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Thursday, 11 October, 2001, 21:05 GMT 22:05 UK
Analysis: Muslims in Europe
UK Home Secretary David Blunkett visits mosque
Governments are keen to stress it is not a war on Islam
By BBC European Affairs Correspondent William Horsley

European governments are anxious to ensure the goodwill and co-operation of the more than 10 million Muslims living in western Europe, as they step up efforts to track down and arrest suspected activists linked to the al-Qaeda network.

Officials warn they believe further acts of violence are being planned by extremist Islamic groups against American or other targets in Europe.

Italian security experts say they know of plots to attack US or Nato targets there.

Investigators have found evidence that several suspected ringleaders in the suicide hijacking attacks in the US had used Hamburg in Germany as well as British cities as their base.

Mohammed Atta
One of the ringleaders had lived in Hamburg
And others suspected of planning future attacks in Europe have been arrested in recent days in Italy, Germany, France and Britain.

Both US President George W Bush and Britain's Prime Minister Tony Blair have repeated that the "war on terrorism" is not directed at Islam or at Muslims.

Mr Blair even went on an Arabic TV station to deliver the message in person.

He and Romano Prodi, the President of the European Commission, have both publicly met Muslim leaders to stress their trust in the peaceful nature of the Islamic faith, and the importance of good inter-communal relations.

Imam of Edinburgh whose mosque was firebombed
Muslims fear they will be the victims of a backlash
But as the European Union prepares to enact a range of new security measures, including a pan-European arrest warrant, pressure has also grown on local Islamic leaders to counter religious extremism and ensure that mosques are not being used as a meeting place for those planning organised violence.

Zacarias Massaoui, who was arrested as a suspect in the US hijack attacks, regularly attended a mosque in north London. So did two others suspected of planning attacks on US Embassies in Europe.


The Islamic Council of Britain has condemned the attacks on the US but also warned that the ongoing air strikes will lead to "further polarisation in the world."

Many British Muslims, especially young men, have grown more radical in response to high tensions in the Middle East and what they see as "Islamophobia" in Britain.

The government is seriously worried about this trend: in Britain 16 Islamic organisations considered dangerous have been banned.

Germany has identified 12 extremist Muslim groups with more than 3,000 members. Germany has more than three million Muslims, mostly Turks who are still described as "foreigners" because they do not have German nationality, even though they were born there.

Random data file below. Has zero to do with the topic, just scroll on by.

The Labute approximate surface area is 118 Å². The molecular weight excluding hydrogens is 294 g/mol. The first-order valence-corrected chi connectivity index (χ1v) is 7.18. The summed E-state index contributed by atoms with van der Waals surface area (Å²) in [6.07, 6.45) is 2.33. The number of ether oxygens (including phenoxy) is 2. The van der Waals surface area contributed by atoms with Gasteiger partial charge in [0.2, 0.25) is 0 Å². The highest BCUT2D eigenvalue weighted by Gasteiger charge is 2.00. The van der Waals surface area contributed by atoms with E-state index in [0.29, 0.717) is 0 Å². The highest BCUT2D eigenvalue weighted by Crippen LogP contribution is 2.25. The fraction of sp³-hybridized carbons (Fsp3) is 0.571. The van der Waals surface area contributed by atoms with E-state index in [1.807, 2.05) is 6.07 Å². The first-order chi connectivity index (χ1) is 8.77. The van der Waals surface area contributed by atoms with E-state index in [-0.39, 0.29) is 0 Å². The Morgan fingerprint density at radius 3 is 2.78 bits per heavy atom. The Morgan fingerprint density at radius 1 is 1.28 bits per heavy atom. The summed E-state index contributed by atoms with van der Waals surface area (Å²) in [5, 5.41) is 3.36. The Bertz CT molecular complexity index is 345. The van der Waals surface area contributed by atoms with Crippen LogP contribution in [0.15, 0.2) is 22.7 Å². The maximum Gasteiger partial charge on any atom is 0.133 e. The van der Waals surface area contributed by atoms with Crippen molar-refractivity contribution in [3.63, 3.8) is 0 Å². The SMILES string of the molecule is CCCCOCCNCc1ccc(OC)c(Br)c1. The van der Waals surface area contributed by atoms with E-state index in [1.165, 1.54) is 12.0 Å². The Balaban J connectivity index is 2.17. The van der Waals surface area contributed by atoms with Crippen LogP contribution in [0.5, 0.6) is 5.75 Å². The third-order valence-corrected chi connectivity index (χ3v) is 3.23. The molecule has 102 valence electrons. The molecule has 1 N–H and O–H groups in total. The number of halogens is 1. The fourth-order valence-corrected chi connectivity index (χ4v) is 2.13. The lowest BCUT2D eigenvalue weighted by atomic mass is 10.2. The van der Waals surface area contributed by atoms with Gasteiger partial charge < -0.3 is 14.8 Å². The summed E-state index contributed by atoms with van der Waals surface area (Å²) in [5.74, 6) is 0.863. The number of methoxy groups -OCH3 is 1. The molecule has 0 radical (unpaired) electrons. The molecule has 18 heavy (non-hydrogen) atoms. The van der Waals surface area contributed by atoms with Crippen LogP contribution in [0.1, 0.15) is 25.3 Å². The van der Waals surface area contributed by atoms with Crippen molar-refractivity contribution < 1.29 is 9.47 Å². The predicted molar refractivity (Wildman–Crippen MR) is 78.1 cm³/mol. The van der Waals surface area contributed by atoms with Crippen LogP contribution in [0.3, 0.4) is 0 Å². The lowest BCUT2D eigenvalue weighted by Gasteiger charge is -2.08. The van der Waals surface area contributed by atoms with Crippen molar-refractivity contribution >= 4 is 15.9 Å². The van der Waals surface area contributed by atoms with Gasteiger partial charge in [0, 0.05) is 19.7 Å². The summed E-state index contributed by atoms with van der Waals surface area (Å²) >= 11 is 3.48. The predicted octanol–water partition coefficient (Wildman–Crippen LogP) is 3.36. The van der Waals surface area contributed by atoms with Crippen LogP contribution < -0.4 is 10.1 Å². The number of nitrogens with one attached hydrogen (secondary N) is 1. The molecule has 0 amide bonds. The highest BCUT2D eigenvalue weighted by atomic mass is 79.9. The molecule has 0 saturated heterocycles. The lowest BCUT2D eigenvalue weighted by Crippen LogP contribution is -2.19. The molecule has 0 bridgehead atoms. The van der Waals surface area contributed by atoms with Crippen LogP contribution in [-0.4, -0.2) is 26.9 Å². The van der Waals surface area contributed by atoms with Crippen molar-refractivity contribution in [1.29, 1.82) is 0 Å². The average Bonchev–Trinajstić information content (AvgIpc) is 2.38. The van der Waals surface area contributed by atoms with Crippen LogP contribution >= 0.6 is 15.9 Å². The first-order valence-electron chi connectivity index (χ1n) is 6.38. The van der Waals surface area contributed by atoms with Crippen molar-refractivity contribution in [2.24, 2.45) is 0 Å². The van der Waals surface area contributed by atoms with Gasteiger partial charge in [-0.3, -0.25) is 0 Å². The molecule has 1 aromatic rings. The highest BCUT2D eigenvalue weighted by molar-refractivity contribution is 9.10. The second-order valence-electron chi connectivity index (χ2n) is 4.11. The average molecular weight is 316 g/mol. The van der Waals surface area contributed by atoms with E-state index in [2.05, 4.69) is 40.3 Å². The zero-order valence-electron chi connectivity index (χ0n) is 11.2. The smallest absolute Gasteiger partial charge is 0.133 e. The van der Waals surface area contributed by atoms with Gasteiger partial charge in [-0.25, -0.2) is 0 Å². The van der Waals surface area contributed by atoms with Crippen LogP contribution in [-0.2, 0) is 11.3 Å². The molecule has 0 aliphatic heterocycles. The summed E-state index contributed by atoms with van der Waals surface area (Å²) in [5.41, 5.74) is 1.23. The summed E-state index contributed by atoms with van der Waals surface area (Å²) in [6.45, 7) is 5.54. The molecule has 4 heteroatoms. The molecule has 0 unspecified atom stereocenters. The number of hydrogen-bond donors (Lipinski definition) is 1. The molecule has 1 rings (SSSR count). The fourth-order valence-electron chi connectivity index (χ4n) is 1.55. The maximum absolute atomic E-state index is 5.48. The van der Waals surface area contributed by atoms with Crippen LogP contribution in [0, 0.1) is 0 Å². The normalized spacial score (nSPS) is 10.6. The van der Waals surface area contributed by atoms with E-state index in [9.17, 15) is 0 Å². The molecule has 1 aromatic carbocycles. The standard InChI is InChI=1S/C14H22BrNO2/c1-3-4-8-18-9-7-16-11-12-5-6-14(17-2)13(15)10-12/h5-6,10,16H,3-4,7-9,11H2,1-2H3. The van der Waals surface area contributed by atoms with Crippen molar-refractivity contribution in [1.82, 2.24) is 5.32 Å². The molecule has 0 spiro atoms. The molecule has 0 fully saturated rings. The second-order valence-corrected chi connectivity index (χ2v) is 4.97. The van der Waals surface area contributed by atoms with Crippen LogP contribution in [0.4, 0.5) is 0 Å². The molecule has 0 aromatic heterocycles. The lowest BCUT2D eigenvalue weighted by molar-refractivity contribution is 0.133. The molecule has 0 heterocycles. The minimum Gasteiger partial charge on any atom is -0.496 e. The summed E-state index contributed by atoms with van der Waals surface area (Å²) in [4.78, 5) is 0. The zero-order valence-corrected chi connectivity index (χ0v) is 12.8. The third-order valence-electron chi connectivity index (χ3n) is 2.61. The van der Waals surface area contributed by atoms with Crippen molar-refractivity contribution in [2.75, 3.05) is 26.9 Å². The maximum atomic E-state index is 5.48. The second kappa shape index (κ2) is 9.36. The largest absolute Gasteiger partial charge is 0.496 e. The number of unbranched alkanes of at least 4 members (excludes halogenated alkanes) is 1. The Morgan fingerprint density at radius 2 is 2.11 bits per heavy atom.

Italian policeman
Suspects linked to the US attacks have been rounded up across Europe
France - which suffered a spate of bombings in Paris in the mid-1990s blamed on the Algerian-based Armed Islamic Group (GIA) - has more than four million Muslims, many of North African descent.

In France and Germany opinion polls show the most Muslims deplore the hijack attacks on the US.

But the response of Islamic leaders is complicated by the alienation of many Muslims who have been denied settled immigrant status or want to assert their own religious and cultural identity.

There have been many complaints of police harassment and other abuses.

Shaky consensus

In France, an opinion poll showed that 90% of Muslims there condemned the terrorist attacks in the US.

But 68% also expressed understanding that American policy in the Middle East "might push Islamic extremists to the limit."

The rector of the Paris Mosque, Dalil Boubekeur, was quoted as saying that an escalation of the military operation could shatter the "silent consensus" within the Muslim community.

However, as in the US, a new shadow of public suspicion may to fall on Muslims because, by definition, members of al-Qaeda or similar groups must be followers of Islam.

Paris metro bomb
France suffered a wave of attacks by Algerian extremists
The decline in tolerance is shown by one recent opinion poll in the Netherlands. It found that more than 60% of Dutch people now agreed with the idea that Muslim immigrants who supported the hijacking attacks in the US should be deported.

Europe's political leaders say they are seeking understanding and co-operation from Muslim community leaders.

They need it to win the battle against terrorism at home. But to build it a lot remains to be done.

Hamza Yusuf on Radio 4's Thought for the Day
'We must understand a people before we can benefit'
See also:

11 Oct 01 | Americas
Islam 'hijacked' by terror
30 Sep 01 | Middle East
Analysis: Inside Wahhabi Islam
19 Sep 01 | Scotland
Scottish Muslims describe fears
19 Sep 01 | UK
UK to monitor Islamic group
19 Sep 01 | Scotland
Teacher helps trauma-hit pupils
19 Sep 01 | UK Politics
UK targets terrorist finances
17 Sep 01 | UK
UK police in attack manhunt
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